14. Richard Leigh says:

    A further thought – and here I stray into nerd territory. The composer Sorabji, famous for his almost unplayable keyboard music, was clearly a fan of MRJ. One of his pieces is called “Quaere reliqua huius materiei inter secretiora”, and another is “St. Bertrand de Comminges (he was laughing in the tower)” a slight misquote, but clearly his heart was in the right place.
    More utter nerdishness (nerditry?). In the BBC film of “A Warning to the Curious” there’s a brief passage from Varese’s flute piece “Density 21.5”. I’d known the work for years, but until seeing the film I’d never thought of it as ghostly. It fits perfctly, and that makes me wonder what other music might be suitable for future dramatisations of MRJ.

  15. mark says:

    Maybe the sacristan has more on his mind than you think. We are misled by all the evebts in the church into thinking this is where the trouble is nd will occour. However it’s possible that the poor man has two separate demons: one at work and one in the book at home.
    So maybe there’s an unfinished story about what goes on in the cathedral, after all the demon that appears to D doesn’t seem a laughing sort.

    • Richard Leigh says:

      I think this is a really good point. After all, we never meet a clergyman – only the verger, who is a caretaker. And the fact that he keeps the book at home suggests that it’s his property. A possible prelude could be that someone sold him the scrapbook as part of a collection – slipped it to him, like the Runes, without him knowing about the contents until it was too late. He hesitates to pass it on, even drawing Dennistoun’s attention to the deadly drawing. But seeing D’s enthusiasm, he offers the book at a bargain price (how much would 250 francs have been worth in those days, relative to a verger’s salary ?) to ensure that D buys it.

      • Daniel Eriksson says:

        I’ve only just discovered M.R. James (found a reprint E-book for a cheap buck a couple of weeks ago),and have thought, altough sacrilegious it might be, that someone should try writing a pre- or sequels to some of James’ stories. My skills in English are much too limited to be able to imitate James, but i’d like to see someone give it a try.

  16. Richard Leigh says:

    Yet another thought. The story ends with the words “….on the occasion of his first visit”. A hint here for a sequel?

  17. Joyce says:

    There’s a write-up on St. Bertrand de Comminges in “The Cathedrals of Southern France”:
    Including a drawing of the church and a mention of some paintings depicting the miracles of St. Bertrand, described as “of a certain crudity”. Sadly, the crocodile doesn’t get a shout-out…

  18. Graham says:

    The recent Christmas issue of the Monster Talk podcast featured a reading of ‘Pickmans Model’ and the reader Blake Smith speculated at the end that the story may have been Lovecrafts tribute to this M R James story.

  19. Michael Arnold says:

    Guys. I’ve been listening to your podcast pretty much since it started. I sometimes go back and listen again to old episodes – you guys have such good chemistry together! Keep going, this podcast is awesome!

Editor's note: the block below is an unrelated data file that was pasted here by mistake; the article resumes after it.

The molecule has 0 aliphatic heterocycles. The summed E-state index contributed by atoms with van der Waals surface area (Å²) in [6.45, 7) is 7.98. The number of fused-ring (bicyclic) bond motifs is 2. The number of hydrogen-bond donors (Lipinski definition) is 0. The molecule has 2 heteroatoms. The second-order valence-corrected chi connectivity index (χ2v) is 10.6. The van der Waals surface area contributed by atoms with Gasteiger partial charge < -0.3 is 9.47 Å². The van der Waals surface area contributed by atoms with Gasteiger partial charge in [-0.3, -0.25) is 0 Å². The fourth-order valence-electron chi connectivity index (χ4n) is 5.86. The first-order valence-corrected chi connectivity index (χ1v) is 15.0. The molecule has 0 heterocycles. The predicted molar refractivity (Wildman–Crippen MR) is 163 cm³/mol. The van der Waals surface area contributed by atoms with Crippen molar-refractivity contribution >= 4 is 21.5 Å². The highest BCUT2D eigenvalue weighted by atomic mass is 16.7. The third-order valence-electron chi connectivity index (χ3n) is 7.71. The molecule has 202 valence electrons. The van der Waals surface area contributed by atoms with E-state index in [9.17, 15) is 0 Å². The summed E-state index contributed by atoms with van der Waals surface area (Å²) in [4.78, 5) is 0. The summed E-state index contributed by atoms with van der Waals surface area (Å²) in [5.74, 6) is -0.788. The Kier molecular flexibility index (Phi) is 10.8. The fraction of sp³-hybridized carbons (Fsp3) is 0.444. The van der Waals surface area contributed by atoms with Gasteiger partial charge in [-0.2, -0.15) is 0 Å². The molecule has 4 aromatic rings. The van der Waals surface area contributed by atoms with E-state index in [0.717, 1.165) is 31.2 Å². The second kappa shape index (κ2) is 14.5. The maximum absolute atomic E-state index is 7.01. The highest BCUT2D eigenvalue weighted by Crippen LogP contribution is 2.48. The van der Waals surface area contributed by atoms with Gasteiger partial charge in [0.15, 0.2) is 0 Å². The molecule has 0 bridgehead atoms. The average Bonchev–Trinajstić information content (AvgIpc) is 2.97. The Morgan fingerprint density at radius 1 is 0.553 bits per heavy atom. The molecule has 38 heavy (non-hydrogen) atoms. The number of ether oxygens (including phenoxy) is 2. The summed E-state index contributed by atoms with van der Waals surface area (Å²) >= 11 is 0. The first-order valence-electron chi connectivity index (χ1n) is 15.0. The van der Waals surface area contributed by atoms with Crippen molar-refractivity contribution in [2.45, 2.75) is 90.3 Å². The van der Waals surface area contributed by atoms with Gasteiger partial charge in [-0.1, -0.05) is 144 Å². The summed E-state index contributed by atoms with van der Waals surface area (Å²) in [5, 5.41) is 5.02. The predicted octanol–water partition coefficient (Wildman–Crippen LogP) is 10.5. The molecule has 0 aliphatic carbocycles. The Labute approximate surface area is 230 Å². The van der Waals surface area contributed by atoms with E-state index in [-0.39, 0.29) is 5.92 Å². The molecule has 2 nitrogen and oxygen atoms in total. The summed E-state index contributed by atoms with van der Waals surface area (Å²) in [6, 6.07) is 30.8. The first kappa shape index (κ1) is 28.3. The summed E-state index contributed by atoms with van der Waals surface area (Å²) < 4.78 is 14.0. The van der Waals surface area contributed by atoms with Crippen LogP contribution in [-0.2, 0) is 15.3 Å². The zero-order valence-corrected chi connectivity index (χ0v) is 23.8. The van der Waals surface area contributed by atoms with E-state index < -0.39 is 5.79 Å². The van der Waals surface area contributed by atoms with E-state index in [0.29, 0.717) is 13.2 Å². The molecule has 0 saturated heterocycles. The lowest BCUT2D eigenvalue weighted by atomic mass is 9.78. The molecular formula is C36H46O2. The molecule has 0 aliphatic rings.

20. Jonathan says:

    Apart from this being the very first of Month’s tales, it was also the very first one of his ghost stories that I read. St. Bertrand de Comminges is very much as he describes it and there are many such places in France which had episcopal status until the Revolution.

    Excellent discussion by you two. As to why Dennistoun has to pay for purchasing the scrapbook off of the sacristan, is this merely akin to the same kind of tack used in Casting The Runes? There the slip of paper with the runes written on it must be directly passed back to Mr Carswell. Maybe said sacristan had to be paid for the book in order for all that it contains – including one friendly demon – to pass into the keeping of its new owner.

  21. Belinda says:

    Hi guys

    I came upon you by chance – the M R James stories as audiobooks are one of my Christmas traditions. I’ve already been through all the David Collings ones this year; Derek Jacobi waits in the wings in case I need a top up; I’ve also got the Librivox ones read by Peter Yearsley… Just a little excessive? You may be right. This is my favourite of the stories, although I can’t resist buying books (and don’t try very hard), and the idea of picking up a demon in a second hand bookshop is not appealing. I’m working my way through the podcasts as I do the Christmas prep work – currently up to Martin’s Close. Keep going, I’ll catch up presently!

  22. Laurence says:

    Killer episode right off the bat. Two thoughts I had:

    1. The section where Denistoun shows the image to his friend is almost definitely the model for one of Lovecraft’s very best stories, “Pickman’s Model”, right down to the revelation of horror being a picture done from life.

    2. Also Lovecraft-related: going on from you guys’ observations about the nature of a short story’s ability to contain inconsistencies and unanswered questions, particularly in relation to HP’s Cthulhu mythos, I always think Lovecraft reads weakest when the mythos stories are compiled too closely, as they often are. it’s a lot more terrifying when the vague cosmic gods and hints from the “dreadful Necronomicon” are left shady and unconnected and when they start to reveal any coherence it becomes less interesting. Which I think gels with what you guys are saying about the nature of the short story, and maybe something about the nature of fear in general.